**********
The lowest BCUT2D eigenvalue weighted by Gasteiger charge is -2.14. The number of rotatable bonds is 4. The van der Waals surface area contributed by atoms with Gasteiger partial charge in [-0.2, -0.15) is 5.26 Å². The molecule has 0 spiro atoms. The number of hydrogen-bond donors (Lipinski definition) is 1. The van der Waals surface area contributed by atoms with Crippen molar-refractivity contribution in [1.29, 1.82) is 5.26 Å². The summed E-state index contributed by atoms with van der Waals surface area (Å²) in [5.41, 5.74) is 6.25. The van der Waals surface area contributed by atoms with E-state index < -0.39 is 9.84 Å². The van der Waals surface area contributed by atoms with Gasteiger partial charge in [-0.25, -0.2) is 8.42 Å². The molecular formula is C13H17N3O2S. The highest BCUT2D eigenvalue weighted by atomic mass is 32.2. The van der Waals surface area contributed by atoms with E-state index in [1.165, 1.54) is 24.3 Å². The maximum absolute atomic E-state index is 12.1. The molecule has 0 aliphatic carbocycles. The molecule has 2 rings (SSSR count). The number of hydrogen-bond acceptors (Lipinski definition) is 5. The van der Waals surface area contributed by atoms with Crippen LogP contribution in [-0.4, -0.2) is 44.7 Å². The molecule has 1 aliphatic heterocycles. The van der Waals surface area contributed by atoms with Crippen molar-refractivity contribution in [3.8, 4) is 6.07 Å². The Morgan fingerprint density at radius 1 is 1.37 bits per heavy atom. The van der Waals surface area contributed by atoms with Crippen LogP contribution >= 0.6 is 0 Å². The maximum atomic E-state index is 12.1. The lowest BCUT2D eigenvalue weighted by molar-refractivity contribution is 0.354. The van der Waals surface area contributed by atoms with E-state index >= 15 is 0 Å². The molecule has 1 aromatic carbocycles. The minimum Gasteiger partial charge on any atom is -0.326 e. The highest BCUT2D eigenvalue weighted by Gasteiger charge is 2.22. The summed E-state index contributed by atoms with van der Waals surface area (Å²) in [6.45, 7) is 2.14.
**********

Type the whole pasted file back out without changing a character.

The lowest BCUT2D eigenvalue weighted by Gasteiger charge is -2.14. The number of rotatable bonds is 4. The van der Waals surface area contributed by atoms with Gasteiger partial charge in [-0.2, -0.15) is 5.26 Å². The molecule has 0 spiro atoms. The number of hydrogen-bond donors (Lipinski definition) is 1. The van der Waals surface area contributed by atoms with Crippen molar-refractivity contribution in [1.29, 1.82) is 5.26 Å². The summed E-state index contributed by atoms with van der Waals surface area (Å²) in [5.41, 5.74) is 6.25. The van der Waals surface area contributed by atoms with E-state index < -0.39 is 9.84 Å². The van der Waals surface area contributed by atoms with Gasteiger partial charge in [-0.25, -0.2) is 8.42 Å². The molecular formula is C13H17N3O2S. The highest BCUT2D eigenvalue weighted by atomic mass is 32.2. The van der Waals surface area contributed by atoms with E-state index in [1.165, 1.54) is 24.3 Å². The maximum absolute atomic E-state index is 12.1. The molecule has 0 aliphatic carbocycles. The molecule has 2 rings (SSSR count). The number of hydrogen-bond acceptors (Lipinski definition) is 5. The van der Waals surface area contributed by atoms with Crippen LogP contribution in [-0.4, -0.2) is 44.7 Å². The molecule has 1 aliphatic heterocycles. The van der Waals surface area contributed by atoms with Crippen molar-refractivity contribution in [3.8, 4) is 6.07 Å². The Morgan fingerprint density at radius 1 is 1.37 bits per heavy atom. The van der Waals surface area contributed by atoms with Crippen LogP contribution >= 0.6 is 0 Å². The maximum atomic E-state index is 12.1. The lowest BCUT2D eigenvalue weighted by molar-refractivity contribution is 0.354. The van der Waals surface area contributed by atoms with E-state index >= 15 is 0 Å². The molecule has 1 aromatic carbocycles. The minimum Gasteiger partial charge on any atom is -0.326 e. The highest BCUT2D eigenvalue weighted by Gasteiger charge is 2.22. The summed E-state index contributed by atoms with van der Waals surface area (Å²) in [6.45, 7) is 2.14.